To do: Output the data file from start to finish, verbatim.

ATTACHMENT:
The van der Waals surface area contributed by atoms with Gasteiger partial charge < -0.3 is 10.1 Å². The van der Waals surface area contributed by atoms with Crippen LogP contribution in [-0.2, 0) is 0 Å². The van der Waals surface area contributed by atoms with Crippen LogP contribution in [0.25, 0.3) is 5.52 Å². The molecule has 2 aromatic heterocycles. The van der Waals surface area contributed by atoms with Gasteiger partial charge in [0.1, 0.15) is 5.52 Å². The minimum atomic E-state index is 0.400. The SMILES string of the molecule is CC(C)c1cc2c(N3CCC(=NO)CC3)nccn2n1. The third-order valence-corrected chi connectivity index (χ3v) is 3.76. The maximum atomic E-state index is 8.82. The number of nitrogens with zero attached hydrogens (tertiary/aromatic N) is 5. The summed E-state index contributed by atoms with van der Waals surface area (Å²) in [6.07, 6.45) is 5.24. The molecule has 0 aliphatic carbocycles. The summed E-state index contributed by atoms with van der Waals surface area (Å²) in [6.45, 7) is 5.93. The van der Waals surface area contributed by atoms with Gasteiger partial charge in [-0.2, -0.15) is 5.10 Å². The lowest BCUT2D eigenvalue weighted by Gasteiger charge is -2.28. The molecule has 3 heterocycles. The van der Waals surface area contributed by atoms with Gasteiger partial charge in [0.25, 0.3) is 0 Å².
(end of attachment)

The van der Waals surface area contributed by atoms with Gasteiger partial charge < -0.3 is 10.1 Å². The van der Waals surface area contributed by atoms with Crippen LogP contribution in [-0.2, 0) is 0 Å². The van der Waals surface area contributed by atoms with Crippen LogP contribution in [0.25, 0.3) is 5.52 Å². The molecule has 2 aromatic heterocycles. The van der Waals surface area contributed by atoms with Gasteiger partial charge in [0.1, 0.15) is 5.52 Å². The minimum atomic E-state index is 0.400. The SMILES string of the molecule is CC(C)c1cc2c(N3CCC(=NO)CC3)nccn2n1. The third-order valence-corrected chi connectivity index (χ3v) is 3.76. The maximum atomic E-state index is 8.82. The number of nitrogens with zero attached hydrogens (tertiary/aromatic N) is 5. The summed E-state index contributed by atoms with van der Waals surface area (Å²) in [6.07, 6.45) is 5.24. The molecule has 0 aliphatic carbocycles. The summed E-state index contributed by atoms with van der Waals surface area (Å²) in [6.45, 7) is 5.93. The van der Waals surface area contributed by atoms with Gasteiger partial charge in [-0.2, -0.15) is 5.10 Å². The lowest BCUT2D eigenvalue weighted by Gasteiger charge is -2.28. The molecule has 3 heterocycles. The van der Waals surface area contributed by atoms with Gasteiger partial charge in [0.25, 0.3) is 0 Å².